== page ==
6 mins read | Creating Change

Five key reasons COP26 is so important

protester holding up a no planet b sign

It’s all over the news, but is the climate conference COP26 actually going to make a difference? If you’re hearing a lot about COP26, but aren’t sure why this climate conference is so important, we’ve put together a five minute intro to your climate change talking points for the next couple of weeks.

What is the climate conference, COP26?


As we well know, the climate change debate is intensifying daily – sea levels are rising, pollution is intensifying and the world is heating up – and COP (the United Nations Climate Change conference) is supposed to be the chance for nations to share knowledge and encourage others to help combat negative impacts on our environment.

Research indicates less than 3% of people think climate change isn’t a serious matter, so opinion has certainly been moving in the right direction in recent years. But for that 97% who are concerned, we want to be doing everything we can to play our part in whatever small way, to prevent irreversible damage. COP26, therefore, comes sharply into focus. If you care about climate change and the policies behind these summits then you’re likely asking questions such as:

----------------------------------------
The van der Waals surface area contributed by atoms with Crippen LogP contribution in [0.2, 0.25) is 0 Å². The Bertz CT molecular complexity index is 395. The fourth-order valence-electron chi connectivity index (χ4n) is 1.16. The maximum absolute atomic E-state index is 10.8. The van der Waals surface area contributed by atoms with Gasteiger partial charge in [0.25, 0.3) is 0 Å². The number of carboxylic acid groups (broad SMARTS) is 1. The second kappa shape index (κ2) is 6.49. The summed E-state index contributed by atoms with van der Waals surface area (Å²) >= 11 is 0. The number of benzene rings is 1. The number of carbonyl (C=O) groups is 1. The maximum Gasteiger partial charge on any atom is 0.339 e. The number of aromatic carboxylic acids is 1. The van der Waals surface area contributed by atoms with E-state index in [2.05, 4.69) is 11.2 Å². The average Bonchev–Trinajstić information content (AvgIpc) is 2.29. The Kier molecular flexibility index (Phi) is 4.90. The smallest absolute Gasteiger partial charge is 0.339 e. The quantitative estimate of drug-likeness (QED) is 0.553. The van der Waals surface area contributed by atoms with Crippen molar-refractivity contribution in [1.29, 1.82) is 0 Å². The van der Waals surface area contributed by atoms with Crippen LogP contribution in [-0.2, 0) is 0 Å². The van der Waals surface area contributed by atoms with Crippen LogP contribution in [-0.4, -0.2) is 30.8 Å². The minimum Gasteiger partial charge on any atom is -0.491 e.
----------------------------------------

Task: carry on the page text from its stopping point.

What is the main message about climate change at COP26?

What will be discussed at COP?

Why is COP26 so important?

What are some of the major objectives of global climate summits and conferences?

As ever, we’re here to help. Here’s a handy breakdown of why the upcoming climate conference is so important.


1. Why is COP26 so important? 


It builds on the work of previous conferences. The last major climate summit was COP25, held in Madrid in 2019. It was deemed a failure as the likes of the United States, Russia, Saudi Arabia, India, China and Brazil kicked discussions over carbon emissions down the road to COP26.

Climate conferences aim to hold these nations to account. They’re on the world stage and that makes it a lot harder for them to back down from core issues affecting our planet. The climate change debate in 2021 has been all about ratifying the Paris agreement – and that’s what will be on the agenda come COP26.


2. What key decisions are being made at COP26?


There’s a lot of chat about the world being net-zero by 2050 and of mobilising finance in order to pay for green investments. But the most important decision at COP26 is to finalise the Paris Rulebook of global goals and agreements set out in the Paris Accord from 2016.

If this is done countries will then be held accountable for not pulling their weight in reducing emissions. However, getting states such as China, the US and Russia on board could be difficult – regardless of what their leaders say on camera.

heavy industrial pollution

Heavy polluting industry

3. Who is attending COP26?


World leaders like to use big climate conferences such as COP26 to make a statement and look green, even if their subsequent policies don’t always stack up.

Among the list of confirmed political attendees for COP26 are:

US president Joe Biden

UK prime minister Boris Johnson

Scotland First minister Nicola Sturgeon